KS1 & KS2 SATS
Information for parents:
2023 National curriculum tests at the end of key stages 1 and 2
Key stage 1 tests – Year 2 pupils
Your child’s teacher is responsible for judging the standards your child is working at in English, maths and science, by the end of key stage 1. To help inform those judgements, pupils sit national curriculum tests in English and maths, commonly called SATs. They may also sit an optional test in English grammar, punctuation and spelling.
Short text and questions
Long text with separate questions
English grammar, punctuation and spelling (optional test)
Punctuation and grammar
Teachers will use the results from these tests, along with the work your child has done throughout the year, to help them reach their own judgements about how your child is progressing at the end of key stage 1.
These teacher assessment judgements will be reported to you by the end of the summer term.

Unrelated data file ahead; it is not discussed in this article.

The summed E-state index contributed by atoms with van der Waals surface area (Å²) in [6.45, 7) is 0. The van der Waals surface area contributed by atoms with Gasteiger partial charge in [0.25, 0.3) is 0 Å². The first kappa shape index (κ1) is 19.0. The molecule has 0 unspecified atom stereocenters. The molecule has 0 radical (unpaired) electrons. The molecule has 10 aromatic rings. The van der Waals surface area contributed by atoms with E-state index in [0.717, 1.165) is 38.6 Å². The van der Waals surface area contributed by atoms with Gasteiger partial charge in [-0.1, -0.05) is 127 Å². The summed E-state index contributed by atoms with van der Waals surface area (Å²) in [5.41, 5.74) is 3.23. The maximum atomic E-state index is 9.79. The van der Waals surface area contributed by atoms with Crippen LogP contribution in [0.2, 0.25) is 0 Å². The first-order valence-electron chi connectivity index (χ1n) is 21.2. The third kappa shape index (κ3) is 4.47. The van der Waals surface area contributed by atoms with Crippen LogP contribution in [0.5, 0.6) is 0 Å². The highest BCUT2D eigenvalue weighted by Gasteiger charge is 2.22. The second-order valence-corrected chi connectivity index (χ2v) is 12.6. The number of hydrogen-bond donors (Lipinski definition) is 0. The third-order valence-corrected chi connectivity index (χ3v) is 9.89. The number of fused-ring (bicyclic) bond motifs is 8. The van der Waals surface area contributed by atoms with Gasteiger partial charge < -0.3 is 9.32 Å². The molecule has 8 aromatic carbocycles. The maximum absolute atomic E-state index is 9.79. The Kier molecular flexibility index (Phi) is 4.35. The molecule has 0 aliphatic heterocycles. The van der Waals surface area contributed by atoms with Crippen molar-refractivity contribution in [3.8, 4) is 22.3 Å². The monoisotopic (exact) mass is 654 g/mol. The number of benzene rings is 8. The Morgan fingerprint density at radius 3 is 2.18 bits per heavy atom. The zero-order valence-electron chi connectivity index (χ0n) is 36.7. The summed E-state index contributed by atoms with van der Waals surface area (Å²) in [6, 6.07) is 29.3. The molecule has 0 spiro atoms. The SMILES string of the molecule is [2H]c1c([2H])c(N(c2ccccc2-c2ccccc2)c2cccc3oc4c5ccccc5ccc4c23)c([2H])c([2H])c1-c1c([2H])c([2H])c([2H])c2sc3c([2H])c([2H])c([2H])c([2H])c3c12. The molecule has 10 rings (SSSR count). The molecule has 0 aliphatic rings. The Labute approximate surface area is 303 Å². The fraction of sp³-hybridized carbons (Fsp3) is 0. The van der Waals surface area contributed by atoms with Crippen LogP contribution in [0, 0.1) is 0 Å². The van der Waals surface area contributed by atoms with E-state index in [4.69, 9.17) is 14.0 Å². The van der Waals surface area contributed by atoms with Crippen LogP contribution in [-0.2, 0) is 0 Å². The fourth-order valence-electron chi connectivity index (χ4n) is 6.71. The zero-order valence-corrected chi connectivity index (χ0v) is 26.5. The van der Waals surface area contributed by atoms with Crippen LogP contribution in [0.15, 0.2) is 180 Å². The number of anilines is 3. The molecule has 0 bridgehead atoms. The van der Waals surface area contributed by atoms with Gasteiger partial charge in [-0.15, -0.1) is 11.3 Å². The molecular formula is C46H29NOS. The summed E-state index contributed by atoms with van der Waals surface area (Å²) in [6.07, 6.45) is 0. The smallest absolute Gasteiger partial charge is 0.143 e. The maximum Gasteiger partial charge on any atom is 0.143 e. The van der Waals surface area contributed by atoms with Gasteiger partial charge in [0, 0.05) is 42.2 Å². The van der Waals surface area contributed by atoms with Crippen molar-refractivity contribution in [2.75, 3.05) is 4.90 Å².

Key stage 2 tests – Year 6 pupils
If you have a child in year 6, at the end of key stage 2, they will take national curriculum tests in English reading, English grammar, punctuation and spelling and mathematics.
The tests help measure the progress pupils have made and identify if they need additional support in a certain area. The tests are also used to assess schools’ performance and to produce national performance data.
The key stage 2 tests will be taken on set dates unless your child is absent, in which case they may be able to take them up to 5 school days afterwards.
punctuation and spelling
Punctuation and grammar (including vocabulary)
At the end of the summer term you should receive test results for:
English grammar, punctuation and spelling
As there is no test for English writing, this will be reported as a teacher assessment judgement. This is a judgement teachers will make, based on your child’s work at the end of key stage 2. You will also receive teacher assessment judgements for English reading, Mathematics and Science.
How can you help your child to prepare?
Teachers will make sure all pupils in their class are prepared for the tests. There’s nothing specifically test-related that you should do to prepare your child.
You should follow the general advice teachers give about supporting your child’s education throughout the year.